Help! We Are Still Alive

Seven Dials Playhouse

Aren’t we all a little sick of the arduously serious predictions of the earth’s future? This shattered dystopian hellscape is mirrored back at us through art’s mutinous lens. Zombies rampage, comets collide and the planet boils in its own inactivity, and is there a laugh to be found? Not a chuckle! Enter Help! We Are Still Alive!

Putting the punchline back into post-apocalyptical, an evening of mirth and atmospheric death is much welcomed by all who experience it. In the newly revamped Seven Dials Playhouse (formally the Tristian Bates Theatre) the foyer/bar is done up a little like a tasteful 3rd-year university flat with ZZ plants and bright yellow blankets draped over sofas. Still, a little coffin-like but certainly an improvement on its old basements feel. We are herded into the black box marvelling at the contrast. Red spray paint covers the walls spelling the title, a small chipboard stage is in the middle, family photos plastered over it, a chandelier made from torches swings, detritus, and a shopping trolly is all we can see. So far all very 28 Days later.

Onto the stage explodes Jade Johnson playing Jass. Dictaphone in hand, stained Lucy and Yak trousers on she bounds headfirst into the tale of destruction and isolation. No less than a comedic genius she boosts Imogen Palmer’s bubbling script, twisting this end-of-the-world romance into a hilarious forest fire of a performance. Possessing a powerful singing voice, and a complex understanding of the world “existing” around her she crafts a woman stranded at the end of the world with not quite the right person.

This person: Finn, played by Elijah Ferreira draws the short straw character-wise in comparison. While Jass is conflicted and funny, Finn must be sensitive and needy. Their dynamic works well dramatically (although comedically not well within the story) and Ferreira provides sweetness in the form of delicate masculinity and unfiltered emotions.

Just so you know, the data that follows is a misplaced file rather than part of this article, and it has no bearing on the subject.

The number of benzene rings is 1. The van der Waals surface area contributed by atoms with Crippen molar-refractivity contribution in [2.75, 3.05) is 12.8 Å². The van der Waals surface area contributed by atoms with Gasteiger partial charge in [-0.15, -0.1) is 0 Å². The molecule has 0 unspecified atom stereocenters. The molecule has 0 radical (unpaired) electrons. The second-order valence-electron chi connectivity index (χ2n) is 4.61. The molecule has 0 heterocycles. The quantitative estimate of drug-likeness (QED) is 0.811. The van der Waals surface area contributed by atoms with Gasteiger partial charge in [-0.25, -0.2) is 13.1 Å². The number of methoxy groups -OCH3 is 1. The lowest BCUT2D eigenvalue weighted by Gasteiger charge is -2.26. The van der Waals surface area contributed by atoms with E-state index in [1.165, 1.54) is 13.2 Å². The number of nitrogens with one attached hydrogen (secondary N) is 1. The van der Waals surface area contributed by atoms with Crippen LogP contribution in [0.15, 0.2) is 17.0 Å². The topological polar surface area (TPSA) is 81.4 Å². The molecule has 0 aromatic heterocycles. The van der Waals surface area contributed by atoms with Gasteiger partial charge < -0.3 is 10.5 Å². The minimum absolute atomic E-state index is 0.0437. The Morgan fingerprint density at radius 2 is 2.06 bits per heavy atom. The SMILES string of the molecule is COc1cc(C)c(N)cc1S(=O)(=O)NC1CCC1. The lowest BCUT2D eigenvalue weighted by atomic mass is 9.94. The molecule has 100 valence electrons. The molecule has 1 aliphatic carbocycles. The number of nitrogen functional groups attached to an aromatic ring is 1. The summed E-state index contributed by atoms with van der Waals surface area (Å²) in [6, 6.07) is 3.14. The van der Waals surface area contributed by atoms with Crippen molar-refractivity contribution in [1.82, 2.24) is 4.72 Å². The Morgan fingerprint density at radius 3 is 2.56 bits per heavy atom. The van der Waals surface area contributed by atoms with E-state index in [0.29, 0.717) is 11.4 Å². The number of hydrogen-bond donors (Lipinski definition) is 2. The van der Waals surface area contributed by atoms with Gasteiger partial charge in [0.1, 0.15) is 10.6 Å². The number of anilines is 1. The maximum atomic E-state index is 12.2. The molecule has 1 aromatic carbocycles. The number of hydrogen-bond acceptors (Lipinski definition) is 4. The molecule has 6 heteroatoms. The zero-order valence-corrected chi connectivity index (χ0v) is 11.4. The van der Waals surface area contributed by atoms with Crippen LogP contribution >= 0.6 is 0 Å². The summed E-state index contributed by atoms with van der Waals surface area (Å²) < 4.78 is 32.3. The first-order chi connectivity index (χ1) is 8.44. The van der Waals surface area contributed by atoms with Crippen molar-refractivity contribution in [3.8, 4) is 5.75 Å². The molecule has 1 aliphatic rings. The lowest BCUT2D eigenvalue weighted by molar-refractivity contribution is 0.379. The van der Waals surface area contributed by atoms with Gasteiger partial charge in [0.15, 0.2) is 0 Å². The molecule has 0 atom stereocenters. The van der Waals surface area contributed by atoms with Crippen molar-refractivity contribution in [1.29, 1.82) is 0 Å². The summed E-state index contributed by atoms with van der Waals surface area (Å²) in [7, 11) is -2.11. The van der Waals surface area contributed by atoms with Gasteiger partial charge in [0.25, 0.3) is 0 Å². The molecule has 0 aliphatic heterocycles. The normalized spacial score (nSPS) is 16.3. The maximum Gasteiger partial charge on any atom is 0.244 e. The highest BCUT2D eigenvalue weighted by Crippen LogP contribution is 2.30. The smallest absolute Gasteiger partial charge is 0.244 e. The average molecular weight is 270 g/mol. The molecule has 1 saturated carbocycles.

The reverse gender roles and trans visibility along with the overall queerness of the story add that unique spark that reanimates the tired only-lovers-left-alive trope. There is childlikeness in their joint obsession with canned food and Bedminster Asda, and optimistic attempt to carve out a life together. Tim Gilvin’s music and lyrics fit nicely with Palmer’s witty dialogue. Although well sung by both the songs are not the high point of the show.

Georgie Rankcom’s directing is impressive, using the space well and not asking too much of it. He creates the couple’s camper van, favourite Sainsburys, and the all-important Asda in a flash. Bringing together Lucía Sánchez Roldán’s confident lighting and Lu Herbert’s effective set and costumes to create a believable deserted city before our very eyes.

Although the show is a little long for a two-hander, the overall sense of hope and the messiness of human relationships is deeply uplifting. Johnson charms, and chastises us, dominating the show, dictating her thoughts and feelings to the humans she doesn’t know exist. Yet there is no maudlin dwelling on pain and misery, together they navigate existential and personal tribulations. Onwards they press with a song in their mouths and tins of custard in their backpacks; together, united, deeply flawed, human, and in love and if that isn’t a rousing note for a doomed world, I don’t know what is! Maybe the upcoming climate crisis won’t be that bad? Wait… who am I kidding?

Find what other gms are lurking underground at the Seven Dials Playhouse, click here!